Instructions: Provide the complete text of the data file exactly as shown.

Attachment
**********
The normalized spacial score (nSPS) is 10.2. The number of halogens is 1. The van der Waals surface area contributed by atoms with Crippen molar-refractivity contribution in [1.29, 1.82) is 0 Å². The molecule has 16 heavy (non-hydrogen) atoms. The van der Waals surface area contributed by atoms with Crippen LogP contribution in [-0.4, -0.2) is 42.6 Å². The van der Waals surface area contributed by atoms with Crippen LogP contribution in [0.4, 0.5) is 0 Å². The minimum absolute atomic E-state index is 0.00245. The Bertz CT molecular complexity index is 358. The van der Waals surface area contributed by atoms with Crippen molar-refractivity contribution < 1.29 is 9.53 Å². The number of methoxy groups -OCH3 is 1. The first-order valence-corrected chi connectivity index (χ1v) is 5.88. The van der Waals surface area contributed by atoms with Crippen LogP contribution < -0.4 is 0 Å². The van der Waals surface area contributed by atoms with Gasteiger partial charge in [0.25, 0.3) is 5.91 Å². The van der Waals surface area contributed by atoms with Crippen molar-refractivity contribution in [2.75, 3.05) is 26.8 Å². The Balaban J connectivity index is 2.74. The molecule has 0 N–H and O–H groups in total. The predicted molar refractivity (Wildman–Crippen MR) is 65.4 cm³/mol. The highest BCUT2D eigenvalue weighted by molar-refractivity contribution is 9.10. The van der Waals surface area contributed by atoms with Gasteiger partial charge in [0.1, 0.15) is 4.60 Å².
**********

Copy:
The normalized spacial score (nSPS) is 10.2. The number of halogens is 1. The van der Waals surface area contributed by atoms with Crippen molar-refractivity contribution in [1.29, 1.82) is 0 Å². The molecule has 16 heavy (non-hydrogen) atoms. The van der Waals surface area contributed by atoms with Crippen LogP contribution in [-0.4, -0.2) is 42.6 Å². The van der Waals surface area contributed by atoms with Crippen LogP contribution in [0.4, 0.5) is 0 Å². The minimum absolute atomic E-state index is 0.00245. The Bertz CT molecular complexity index is 358. The van der Waals surface area contributed by atoms with Crippen molar-refractivity contribution < 1.29 is 9.53 Å². The number of methoxy groups -OCH3 is 1. The first-order valence-corrected chi connectivity index (χ1v) is 5.88. The van der Waals surface area contributed by atoms with Crippen LogP contribution < -0.4 is 0 Å². The van der Waals surface area contributed by atoms with Gasteiger partial charge in [0.25, 0.3) is 5.91 Å². The van der Waals surface area contributed by atoms with Crippen molar-refractivity contribution in [2.75, 3.05) is 26.8 Å². The Balaban J connectivity index is 2.74. The molecule has 0 N–H and O–H groups in total. The predicted molar refractivity (Wildman–Crippen MR) is 65.4 cm³/mol. The highest BCUT2D eigenvalue weighted by molar-refractivity contribution is 9.10. The van der Waals surface area contributed by atoms with Gasteiger partial charge in [0.1, 0.15) is 4.60 Å².